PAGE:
0
$\begingroup$

Are there physics laws that only apply in space(time) with 2 or 4 spatial dimensions instead of 3? What are those laws if they exist? And how does the number of space impact certain physics laws?

$\endgroup$
2
  • 2
    $\begingroup$ This question is too broad. Please edit the post to focus on a single question that has a single answer (rather then asking for a list of examples of various things). $\endgroup$ Commented Apr 25, 2021 at 1:01
  • 1
    $\begingroup$ This is a great question. The answer is: yes! E.g., certain topological actions for gauge fields only exist in odd spacetime dimensions (i.e., even space dimensions). Hopefully someone else has the time to write an informative answer about this, but in the mean time, check out en.wikipedia.org/wiki/Chern%E2%80%93Simons_theory $\endgroup$ Commented Apr 25, 2021 at 1:05

1 Answer 1

2
$\begingroup$

Its a tricky question, as laws of physics tend to be confined to "the real world," where there are 3 dimensions. However, there are some physical properties which do arise in 2d. One interesting case is the physics of vortices. In many cases, we model our vortex systems as 2 dimensional rather than 3 because one dimension is so much thinner than the other two. It turns out that the physics is different:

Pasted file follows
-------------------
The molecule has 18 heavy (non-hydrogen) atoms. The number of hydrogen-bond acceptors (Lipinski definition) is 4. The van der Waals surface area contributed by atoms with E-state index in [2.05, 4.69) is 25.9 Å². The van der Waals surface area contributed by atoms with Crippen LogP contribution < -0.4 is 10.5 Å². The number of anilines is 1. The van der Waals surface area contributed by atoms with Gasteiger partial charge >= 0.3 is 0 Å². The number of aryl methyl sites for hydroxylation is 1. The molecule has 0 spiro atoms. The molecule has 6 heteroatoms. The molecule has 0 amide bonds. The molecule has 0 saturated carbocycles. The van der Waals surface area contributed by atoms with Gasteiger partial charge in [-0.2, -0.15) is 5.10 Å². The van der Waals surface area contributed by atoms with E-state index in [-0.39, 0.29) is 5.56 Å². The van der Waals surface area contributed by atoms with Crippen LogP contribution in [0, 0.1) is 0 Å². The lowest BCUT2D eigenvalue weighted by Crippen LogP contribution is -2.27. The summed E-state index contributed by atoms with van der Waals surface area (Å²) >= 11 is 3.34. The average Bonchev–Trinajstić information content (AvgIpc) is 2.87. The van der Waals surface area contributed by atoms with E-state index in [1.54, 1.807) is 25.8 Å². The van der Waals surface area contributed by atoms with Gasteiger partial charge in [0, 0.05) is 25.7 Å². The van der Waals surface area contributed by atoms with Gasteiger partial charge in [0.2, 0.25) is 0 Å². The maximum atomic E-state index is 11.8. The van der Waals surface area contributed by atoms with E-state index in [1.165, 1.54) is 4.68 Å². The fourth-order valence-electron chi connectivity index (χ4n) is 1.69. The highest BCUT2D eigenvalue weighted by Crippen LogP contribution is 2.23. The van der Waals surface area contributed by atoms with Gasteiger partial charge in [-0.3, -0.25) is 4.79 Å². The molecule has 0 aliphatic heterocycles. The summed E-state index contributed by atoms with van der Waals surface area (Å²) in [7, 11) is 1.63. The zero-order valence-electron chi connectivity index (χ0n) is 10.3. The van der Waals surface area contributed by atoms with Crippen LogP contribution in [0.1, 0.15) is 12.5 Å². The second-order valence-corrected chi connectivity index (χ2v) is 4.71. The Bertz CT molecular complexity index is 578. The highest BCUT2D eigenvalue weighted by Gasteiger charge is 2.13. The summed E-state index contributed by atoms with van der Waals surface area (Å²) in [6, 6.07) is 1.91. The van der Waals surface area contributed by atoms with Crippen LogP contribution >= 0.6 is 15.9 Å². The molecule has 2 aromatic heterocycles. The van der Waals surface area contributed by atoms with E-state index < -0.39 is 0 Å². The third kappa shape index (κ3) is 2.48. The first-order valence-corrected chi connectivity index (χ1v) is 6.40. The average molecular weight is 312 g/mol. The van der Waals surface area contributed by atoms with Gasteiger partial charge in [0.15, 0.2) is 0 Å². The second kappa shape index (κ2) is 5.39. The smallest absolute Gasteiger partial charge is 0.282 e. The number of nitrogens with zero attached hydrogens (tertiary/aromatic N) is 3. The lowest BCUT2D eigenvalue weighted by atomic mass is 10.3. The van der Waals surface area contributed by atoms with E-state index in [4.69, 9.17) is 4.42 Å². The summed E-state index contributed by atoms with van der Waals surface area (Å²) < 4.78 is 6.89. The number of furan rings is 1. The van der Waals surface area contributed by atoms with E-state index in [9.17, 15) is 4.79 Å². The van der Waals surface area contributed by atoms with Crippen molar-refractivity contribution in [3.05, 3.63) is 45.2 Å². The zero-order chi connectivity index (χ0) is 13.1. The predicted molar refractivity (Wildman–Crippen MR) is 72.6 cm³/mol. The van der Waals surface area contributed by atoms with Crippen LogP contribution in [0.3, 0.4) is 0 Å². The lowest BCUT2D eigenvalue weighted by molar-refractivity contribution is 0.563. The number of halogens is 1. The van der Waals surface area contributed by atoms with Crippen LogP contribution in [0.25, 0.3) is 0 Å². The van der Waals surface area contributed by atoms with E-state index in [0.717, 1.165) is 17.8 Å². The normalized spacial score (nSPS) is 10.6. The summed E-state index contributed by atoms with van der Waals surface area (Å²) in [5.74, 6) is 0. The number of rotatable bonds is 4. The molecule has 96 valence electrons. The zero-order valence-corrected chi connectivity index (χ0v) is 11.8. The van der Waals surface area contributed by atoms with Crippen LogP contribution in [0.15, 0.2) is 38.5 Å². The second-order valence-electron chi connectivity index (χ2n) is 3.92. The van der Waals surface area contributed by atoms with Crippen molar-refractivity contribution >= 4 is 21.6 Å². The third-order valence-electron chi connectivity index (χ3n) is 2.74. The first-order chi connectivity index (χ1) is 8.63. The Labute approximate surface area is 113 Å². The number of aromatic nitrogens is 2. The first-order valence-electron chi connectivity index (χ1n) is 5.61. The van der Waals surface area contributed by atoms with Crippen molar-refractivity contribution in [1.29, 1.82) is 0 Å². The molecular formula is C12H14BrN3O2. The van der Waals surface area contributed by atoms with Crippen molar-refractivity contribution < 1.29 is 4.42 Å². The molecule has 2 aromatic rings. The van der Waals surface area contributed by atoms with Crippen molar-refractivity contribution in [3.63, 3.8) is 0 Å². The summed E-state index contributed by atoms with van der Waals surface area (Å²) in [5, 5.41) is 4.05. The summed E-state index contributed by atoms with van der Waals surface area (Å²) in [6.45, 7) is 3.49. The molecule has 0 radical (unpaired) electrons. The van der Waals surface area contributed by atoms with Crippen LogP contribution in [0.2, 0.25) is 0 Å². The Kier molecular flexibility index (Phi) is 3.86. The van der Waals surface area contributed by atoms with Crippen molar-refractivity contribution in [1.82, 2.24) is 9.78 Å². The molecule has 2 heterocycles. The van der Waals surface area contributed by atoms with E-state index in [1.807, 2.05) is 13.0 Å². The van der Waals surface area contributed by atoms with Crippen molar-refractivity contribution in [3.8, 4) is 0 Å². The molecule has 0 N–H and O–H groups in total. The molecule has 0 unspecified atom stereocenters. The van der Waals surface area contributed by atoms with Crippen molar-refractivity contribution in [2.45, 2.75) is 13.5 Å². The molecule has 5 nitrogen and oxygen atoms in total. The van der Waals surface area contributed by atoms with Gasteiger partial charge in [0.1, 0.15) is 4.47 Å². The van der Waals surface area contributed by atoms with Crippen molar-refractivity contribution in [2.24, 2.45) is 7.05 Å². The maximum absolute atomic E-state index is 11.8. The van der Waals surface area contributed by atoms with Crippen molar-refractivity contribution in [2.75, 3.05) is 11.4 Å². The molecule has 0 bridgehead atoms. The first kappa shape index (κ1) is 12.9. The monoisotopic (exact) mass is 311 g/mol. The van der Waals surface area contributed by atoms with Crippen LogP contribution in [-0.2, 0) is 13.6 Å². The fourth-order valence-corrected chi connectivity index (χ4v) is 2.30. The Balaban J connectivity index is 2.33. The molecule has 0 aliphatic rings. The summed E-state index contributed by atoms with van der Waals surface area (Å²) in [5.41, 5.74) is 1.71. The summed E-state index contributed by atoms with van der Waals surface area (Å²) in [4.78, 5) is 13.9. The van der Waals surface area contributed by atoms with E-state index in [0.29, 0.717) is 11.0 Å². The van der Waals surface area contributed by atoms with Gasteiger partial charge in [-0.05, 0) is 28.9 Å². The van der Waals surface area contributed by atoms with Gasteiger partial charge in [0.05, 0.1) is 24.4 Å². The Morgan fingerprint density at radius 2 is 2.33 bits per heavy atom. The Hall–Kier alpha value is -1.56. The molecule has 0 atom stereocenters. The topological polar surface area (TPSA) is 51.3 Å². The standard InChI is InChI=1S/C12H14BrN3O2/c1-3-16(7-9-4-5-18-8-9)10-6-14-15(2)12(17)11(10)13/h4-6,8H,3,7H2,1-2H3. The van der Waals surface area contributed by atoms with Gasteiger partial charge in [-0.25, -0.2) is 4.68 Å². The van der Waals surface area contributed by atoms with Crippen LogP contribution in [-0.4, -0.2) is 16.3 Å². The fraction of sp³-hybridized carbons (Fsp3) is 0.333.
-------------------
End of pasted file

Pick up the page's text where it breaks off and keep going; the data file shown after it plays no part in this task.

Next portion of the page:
Even more interesting is the fact that two- and three-dimensional fluids behave in qualitatively different fashions. In three-dimensional flows energy typically flows from large-scale features to small ones until it is dissipated by the viscosity of the fluid. In two dimensions the phenomenon tends to reverse itself, and the energy concentrates itself in a few large vortex-like structures. This phenomenon, known as the "inverse cascade", manifests itself in a striking visual way through the coalescence of many small vortices into a smaller number of larger vortices.

$\endgroup$

Your Answer

By clicking “Post Your Answer”, you agree to our terms of service and acknowledge you have read our privacy policy.

Not the answer you're looking for? Browse other questions tagged or ask your own question.